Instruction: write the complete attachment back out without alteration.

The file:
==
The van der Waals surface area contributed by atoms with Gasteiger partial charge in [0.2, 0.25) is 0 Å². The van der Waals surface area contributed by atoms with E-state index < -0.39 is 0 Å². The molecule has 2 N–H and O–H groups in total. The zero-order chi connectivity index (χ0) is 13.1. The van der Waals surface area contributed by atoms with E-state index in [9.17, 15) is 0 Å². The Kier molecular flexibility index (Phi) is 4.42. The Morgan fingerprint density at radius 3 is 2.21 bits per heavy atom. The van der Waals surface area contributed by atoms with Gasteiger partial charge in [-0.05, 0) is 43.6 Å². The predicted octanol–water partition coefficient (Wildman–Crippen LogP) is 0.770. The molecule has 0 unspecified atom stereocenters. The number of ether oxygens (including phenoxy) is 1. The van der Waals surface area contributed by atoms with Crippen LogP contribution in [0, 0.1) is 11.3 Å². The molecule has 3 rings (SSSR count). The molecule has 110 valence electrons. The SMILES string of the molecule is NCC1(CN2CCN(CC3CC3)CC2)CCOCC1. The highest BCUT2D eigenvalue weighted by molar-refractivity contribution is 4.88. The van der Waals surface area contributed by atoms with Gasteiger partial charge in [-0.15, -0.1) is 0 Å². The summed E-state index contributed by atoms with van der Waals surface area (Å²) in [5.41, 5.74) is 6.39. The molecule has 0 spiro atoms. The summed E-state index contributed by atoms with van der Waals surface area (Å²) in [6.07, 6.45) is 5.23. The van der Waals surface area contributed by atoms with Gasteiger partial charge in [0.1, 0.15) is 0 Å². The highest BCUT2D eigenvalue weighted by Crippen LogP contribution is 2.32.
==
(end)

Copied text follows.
The van der Waals surface area contributed by atoms with Gasteiger partial charge in [0.2, 0.25) is 0 Å². The van der Waals surface area contributed by atoms with E-state index < -0.39 is 0 Å². The molecule has 2 N–H and O–H groups in total. The zero-order chi connectivity index (χ0) is 13.1. The van der Waals surface area contributed by atoms with E-state index in [9.17, 15) is 0 Å². The Kier molecular flexibility index (Phi) is 4.42. The Morgan fingerprint density at radius 3 is 2.21 bits per heavy atom. The van der Waals surface area contributed by atoms with Gasteiger partial charge in [-0.05, 0) is 43.6 Å². The predicted octanol–water partition coefficient (Wildman–Crippen LogP) is 0.770. The molecule has 0 unspecified atom stereocenters. The number of ether oxygens (including phenoxy) is 1. The van der Waals surface area contributed by atoms with Crippen LogP contribution in [0, 0.1) is 11.3 Å². The molecule has 3 rings (SSSR count). The molecule has 110 valence electrons. The SMILES string of the molecule is NCC1(CN2CCN(CC3CC3)CC2)CCOCC1. The highest BCUT2D eigenvalue weighted by molar-refractivity contribution is 4.88. The van der Waals surface area contributed by atoms with Gasteiger partial charge in [-0.15, -0.1) is 0 Å². The summed E-state index contributed by atoms with van der Waals surface area (Å²) in [5.41, 5.74) is 6.39. The molecule has 0 spiro atoms. The summed E-state index contributed by atoms with van der Waals surface area (Å²) in [6.07, 6.45) is 5.23. The van der Waals surface area contributed by atoms with Gasteiger partial charge in [0.1, 0.15) is 0 Å². The highest BCUT2D eigenvalue weighted by Crippen LogP contribution is 2.32.